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Lacking or displaying a lack of eloquence.

in·el′o·quence n.
in·el′o·quent·ly adv.
American Heritage® Dictionary of the English Language, Fifth Edition. Copyright © 2016 by Houghton Mifflin Harcourt Publishing Company. Published by Houghton Mifflin Harcourt Publishing Company. All rights reserved.


lacking eloquence or fluency of expression
inˈeloquence n
inˈeloquently adv
Collins English Dictionary – Complete and Unabridged, 12th Edition 2014 © HarperCollins Publishers 1991, 1994, 1998, 2000, 2003, 2006, 2007, 2009, 2011, 2014


(ɪnˈɛl ə kwənt)

not eloquent.
[1520–30; < Late Latin]
in•el′o•quence, n.
in•el′o•quent•ly, adv.
Random House Kernerman Webster's College Dictionary, © 2010 K Dictionaries Ltd. Copyright 2005, 1997, 1991 by Random House, Inc. All rights reserved.


Collins German Dictionary – Complete and Unabridged 7th Edition 2005. © William Collins Sons & Co. Ltd. 1980 © HarperCollins Publishers 1991, 1997, 1999, 2004, 2005, 2007
References in classic literature ?
Nor are thy lips ungraceful, Sire of men, Nor tongue ineloquent; for God on thee Abundantly his gifts hath also pour'd, Inward and outward both, his image faire: Speaking or mute all comliness and grace Attends thee, and each word, each motion formes.
"The Banality of the Document: Charles Reznikoff's Holocaust and Ineloquent Empathy".
In the first stanza, a spectacularly ineloquent narrator describes the Brazilian landscape in terms that thwart imagination and call almost nothing into being:
Macduff makes the fatal error of leaving his wife and children unprotected (and Shakespeare emphasizes the mistake more than his source Holinshed); and, as one Royal Shakespeare Company actor who had played the role five times complained to me, he is usually ineloquent or silent.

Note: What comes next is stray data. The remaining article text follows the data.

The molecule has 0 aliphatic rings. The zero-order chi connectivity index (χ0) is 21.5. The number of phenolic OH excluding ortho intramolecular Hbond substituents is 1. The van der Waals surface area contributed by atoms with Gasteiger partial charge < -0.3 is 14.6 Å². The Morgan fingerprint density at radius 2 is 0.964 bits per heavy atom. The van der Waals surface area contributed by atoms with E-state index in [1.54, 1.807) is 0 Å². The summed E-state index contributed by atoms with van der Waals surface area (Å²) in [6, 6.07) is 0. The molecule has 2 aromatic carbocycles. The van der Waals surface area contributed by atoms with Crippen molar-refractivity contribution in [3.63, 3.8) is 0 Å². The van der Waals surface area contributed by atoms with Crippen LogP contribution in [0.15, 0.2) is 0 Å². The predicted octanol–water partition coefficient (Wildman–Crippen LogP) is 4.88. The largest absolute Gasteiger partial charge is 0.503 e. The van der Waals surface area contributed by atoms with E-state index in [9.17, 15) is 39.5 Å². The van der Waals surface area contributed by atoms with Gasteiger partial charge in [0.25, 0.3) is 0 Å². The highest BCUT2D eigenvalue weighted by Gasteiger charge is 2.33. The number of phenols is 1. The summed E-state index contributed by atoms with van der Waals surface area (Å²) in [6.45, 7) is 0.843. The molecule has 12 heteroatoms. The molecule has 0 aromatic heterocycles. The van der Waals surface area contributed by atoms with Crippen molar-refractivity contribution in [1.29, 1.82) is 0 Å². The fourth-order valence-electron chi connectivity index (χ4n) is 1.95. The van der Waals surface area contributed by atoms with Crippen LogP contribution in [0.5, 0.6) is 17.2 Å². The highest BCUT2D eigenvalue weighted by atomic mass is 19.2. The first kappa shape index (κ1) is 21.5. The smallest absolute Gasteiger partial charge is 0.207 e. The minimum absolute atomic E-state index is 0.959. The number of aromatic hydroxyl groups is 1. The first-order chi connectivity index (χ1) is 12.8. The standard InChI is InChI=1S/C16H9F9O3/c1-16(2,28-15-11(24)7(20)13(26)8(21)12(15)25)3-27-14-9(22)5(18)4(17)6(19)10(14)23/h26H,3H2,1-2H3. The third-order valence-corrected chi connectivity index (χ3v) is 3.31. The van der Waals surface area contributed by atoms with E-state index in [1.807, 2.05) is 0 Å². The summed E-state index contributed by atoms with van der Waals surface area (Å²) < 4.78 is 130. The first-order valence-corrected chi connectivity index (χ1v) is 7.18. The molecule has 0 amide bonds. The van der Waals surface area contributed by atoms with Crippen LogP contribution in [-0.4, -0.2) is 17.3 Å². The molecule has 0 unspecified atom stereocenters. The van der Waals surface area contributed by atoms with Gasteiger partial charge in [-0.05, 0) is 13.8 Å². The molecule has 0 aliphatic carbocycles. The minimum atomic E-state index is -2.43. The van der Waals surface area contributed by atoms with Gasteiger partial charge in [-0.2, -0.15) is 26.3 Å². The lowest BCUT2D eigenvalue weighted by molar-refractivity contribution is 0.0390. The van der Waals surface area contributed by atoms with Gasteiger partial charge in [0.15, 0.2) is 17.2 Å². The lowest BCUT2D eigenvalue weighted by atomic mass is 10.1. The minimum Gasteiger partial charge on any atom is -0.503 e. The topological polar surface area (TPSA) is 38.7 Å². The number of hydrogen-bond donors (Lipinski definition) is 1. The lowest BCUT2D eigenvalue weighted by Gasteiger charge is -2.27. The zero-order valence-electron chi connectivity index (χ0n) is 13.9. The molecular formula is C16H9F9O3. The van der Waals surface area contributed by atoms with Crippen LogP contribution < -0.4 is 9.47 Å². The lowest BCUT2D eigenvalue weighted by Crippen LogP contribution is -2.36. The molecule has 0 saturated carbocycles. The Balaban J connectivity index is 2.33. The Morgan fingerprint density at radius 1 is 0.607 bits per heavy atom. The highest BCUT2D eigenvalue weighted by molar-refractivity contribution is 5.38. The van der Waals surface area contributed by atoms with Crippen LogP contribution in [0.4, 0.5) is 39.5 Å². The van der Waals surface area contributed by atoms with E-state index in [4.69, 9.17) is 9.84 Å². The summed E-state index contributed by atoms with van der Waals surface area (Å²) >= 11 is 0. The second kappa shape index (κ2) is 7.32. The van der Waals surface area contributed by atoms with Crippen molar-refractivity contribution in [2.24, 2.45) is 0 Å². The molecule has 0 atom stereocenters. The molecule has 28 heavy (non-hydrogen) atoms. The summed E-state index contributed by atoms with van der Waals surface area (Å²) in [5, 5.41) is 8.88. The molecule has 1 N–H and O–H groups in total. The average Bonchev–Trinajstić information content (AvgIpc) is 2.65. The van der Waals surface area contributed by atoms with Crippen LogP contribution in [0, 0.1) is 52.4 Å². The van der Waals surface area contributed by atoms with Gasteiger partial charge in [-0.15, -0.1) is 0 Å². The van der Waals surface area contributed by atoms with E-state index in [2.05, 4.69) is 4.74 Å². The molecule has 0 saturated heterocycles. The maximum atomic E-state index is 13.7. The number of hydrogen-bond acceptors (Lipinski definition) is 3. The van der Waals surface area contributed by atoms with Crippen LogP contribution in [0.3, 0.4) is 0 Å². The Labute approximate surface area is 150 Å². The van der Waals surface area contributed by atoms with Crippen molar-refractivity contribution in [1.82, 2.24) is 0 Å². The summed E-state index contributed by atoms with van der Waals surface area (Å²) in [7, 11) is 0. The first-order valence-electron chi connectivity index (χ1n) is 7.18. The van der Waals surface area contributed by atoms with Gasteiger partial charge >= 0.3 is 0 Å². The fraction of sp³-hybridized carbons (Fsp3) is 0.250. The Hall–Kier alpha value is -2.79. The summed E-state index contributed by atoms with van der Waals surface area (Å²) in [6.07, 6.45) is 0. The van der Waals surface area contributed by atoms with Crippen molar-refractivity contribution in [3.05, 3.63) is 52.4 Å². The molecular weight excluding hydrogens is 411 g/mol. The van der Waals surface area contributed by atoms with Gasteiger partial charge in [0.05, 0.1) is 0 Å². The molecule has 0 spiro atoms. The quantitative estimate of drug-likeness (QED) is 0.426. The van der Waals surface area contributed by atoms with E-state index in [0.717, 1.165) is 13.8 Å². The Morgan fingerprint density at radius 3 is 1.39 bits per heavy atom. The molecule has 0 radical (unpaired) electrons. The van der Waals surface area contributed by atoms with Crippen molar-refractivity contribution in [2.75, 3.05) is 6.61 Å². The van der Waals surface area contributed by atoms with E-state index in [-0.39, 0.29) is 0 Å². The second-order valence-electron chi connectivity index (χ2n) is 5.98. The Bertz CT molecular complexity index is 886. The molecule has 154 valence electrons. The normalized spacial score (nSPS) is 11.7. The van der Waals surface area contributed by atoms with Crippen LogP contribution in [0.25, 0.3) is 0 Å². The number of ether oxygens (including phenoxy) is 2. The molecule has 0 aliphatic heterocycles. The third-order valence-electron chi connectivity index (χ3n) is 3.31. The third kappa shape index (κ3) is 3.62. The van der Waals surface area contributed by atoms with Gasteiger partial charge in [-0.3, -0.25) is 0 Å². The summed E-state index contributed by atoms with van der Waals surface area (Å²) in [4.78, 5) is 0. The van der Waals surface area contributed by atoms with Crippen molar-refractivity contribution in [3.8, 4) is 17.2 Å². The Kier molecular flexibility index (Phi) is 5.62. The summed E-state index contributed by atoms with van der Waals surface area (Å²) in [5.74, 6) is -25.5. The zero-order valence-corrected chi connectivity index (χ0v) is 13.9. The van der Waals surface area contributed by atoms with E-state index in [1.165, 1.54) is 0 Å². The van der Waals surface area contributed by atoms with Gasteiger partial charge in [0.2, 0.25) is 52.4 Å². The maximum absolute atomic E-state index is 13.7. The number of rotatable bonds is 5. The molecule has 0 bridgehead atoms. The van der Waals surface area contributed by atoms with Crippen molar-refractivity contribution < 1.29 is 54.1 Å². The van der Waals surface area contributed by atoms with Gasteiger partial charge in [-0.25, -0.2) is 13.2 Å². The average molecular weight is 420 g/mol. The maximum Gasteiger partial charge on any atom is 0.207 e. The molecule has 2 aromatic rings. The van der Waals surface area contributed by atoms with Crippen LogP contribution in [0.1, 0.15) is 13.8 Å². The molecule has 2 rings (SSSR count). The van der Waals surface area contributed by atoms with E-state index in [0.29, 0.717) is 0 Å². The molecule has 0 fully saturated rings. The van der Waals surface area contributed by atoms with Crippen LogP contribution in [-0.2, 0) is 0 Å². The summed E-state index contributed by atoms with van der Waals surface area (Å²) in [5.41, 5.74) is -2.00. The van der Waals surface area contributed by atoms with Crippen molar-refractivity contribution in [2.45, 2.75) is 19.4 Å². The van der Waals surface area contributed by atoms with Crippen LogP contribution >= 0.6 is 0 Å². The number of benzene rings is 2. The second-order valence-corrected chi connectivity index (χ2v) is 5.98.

Although the recording of voice notes cannot rid the researcher from a desire for narrative structure, I discovered that they could reflect more of the rawness of experience and the ineloquent ways in which emotions overcome us during fieldwork.
Many intellectuals pointed to the "insufficiency" of English, which was considered to be "'rude' and 'barbarous', inexpressive and ineloquent, and it did not have the technical vocabulary required in specialised domains of language use" (Nevalainen 1999: 358).
stunningly ineloquent (albeit unanimous) opinion upholding the
Paul Caton Lazy, ineloquent and woefully ill-informed.
The narrator's very striving for exactitude is alienating because it paradoxically undermines mimesis, but also because its results are, by traditional literary standards, jarringly ineloquent, overwritten, rambling, or stilted.
To drive home the point, an ineloquent but clearer re-titling of the subtitle might be this: An Introduction to Non-Aristotelian Systems and the General Implications of Those Non-Aristotelian Systems.
We will not attempt to assess the quantity of escape conducts from the military environment, as a series of meteorological difficulties inherent in statistics would force us to refer to factors with a random, situational, ineloquent character: land, air, navy, internal forces, firefighters, border guards etc.
though thou may'st disdain By my ineloquent lips to breathe thy strain; Thy minister altho' I may not be, To win the wild world by sweet minstrelsy: Yet from my own, my inmost soul, Thy chariot, Spirit, do not roll, Nor leave those chambers dark and desolate Where long ago thy glorious presence sate!